I have mentioned this album frequently on this blog without much actual discussion of it. Quite simply, this album rocks. At one point after moving to the bustling metropolis of St. Paul, Nebraska (population 2,300 or so very bored people), I really branched out my interest in heavy metal. I also began reading Metal Maniacs regularly. It was at this time that Thornafire was introduced to me. There was an ad in the magazine as well as a brief article about the band as some sort of coming attraction type thing. So, one day I visited the Ibex Moon Records webpage and placed a small order, getting Estuary, Incantation, and Thornafire. Shortly after receiving my albums in the mail, I had to go to Indiana with my family to a cousin's wedding. I listened to all three albums in the ride up there and that was that. Thornafire's album made a huge impression, as did the other two albums, but not to the same scale.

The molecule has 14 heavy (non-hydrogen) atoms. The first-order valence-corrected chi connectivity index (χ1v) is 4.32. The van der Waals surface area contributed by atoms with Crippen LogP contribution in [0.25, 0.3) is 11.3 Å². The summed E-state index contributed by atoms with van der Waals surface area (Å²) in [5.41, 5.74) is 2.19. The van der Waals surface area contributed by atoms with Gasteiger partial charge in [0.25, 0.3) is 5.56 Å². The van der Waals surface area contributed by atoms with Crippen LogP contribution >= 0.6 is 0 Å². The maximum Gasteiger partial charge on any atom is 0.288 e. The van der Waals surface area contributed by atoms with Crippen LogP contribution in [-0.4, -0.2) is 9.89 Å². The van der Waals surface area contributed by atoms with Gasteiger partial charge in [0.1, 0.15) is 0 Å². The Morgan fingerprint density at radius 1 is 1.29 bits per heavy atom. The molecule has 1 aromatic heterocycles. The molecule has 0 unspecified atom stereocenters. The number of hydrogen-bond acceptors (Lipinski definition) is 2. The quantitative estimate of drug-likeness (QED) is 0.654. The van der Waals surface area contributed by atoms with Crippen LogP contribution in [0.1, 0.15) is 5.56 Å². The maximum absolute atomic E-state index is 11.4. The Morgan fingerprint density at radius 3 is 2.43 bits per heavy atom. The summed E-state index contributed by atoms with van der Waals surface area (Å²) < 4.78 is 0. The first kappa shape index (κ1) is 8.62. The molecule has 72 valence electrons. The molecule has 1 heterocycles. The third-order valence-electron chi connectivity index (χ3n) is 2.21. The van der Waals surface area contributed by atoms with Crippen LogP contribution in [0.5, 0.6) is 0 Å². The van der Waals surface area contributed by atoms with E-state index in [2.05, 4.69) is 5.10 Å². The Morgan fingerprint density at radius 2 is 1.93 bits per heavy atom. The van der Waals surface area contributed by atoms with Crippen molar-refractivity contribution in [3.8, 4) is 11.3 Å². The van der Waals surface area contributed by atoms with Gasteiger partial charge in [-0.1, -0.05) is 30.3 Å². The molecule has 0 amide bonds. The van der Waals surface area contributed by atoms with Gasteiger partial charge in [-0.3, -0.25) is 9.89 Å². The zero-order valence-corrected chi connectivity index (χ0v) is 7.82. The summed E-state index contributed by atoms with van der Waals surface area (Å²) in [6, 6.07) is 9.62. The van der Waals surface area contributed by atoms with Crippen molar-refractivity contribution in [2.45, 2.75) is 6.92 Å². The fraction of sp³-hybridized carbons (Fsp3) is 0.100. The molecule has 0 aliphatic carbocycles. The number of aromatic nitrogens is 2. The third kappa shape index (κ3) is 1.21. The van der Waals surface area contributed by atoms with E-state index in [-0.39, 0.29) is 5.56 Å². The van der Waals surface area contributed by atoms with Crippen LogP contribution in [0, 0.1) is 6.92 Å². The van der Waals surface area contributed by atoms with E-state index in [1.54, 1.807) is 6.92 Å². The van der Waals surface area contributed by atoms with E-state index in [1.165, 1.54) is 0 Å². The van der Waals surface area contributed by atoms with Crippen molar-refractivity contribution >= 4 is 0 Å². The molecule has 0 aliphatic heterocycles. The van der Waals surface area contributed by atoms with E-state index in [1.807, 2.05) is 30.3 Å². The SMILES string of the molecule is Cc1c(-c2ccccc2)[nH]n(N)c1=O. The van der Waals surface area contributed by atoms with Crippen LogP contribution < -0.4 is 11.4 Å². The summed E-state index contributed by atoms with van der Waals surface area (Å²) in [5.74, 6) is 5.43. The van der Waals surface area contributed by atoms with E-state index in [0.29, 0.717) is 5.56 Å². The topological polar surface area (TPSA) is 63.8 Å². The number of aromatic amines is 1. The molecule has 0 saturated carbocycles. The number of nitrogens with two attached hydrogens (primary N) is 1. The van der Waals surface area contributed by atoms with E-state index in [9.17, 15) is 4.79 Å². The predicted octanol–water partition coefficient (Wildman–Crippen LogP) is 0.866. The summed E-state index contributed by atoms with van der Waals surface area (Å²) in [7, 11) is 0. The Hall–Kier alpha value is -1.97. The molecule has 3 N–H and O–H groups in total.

Thornafire sounds like an unholy mix of old school death metal bands and some of the more occult sounding death metal bands. Frequently, I describe them as Immolation meets Morbid Angel meets Death. The band plays murky, fast-paced riffs with a fair amount of bottom-end and an unwavering sense of doom. The vocals are deep and guttural, with a slight hint of phlegm, which sounds bestial and raw.
South American metal bands are often extremely primal and aggressive. There's just something about many bands that are from the continent that makes them a particularly intense listening experience. Look at Sepultura's early stuff, Sarcofago, Vulcano, Inquisition, Anal Vomit, and many others. Thornafire possesses these same traits on this album, coming out with an album that sounds like it would have come out in the early 1990's days that Immolation and Incantation were shocking the metal world with sludgy, occult-laced death. Thornafire sounds like this, but is not a retro band. They have masterfully laced their old school occult death metal with modern touches. This is one hell of a ride.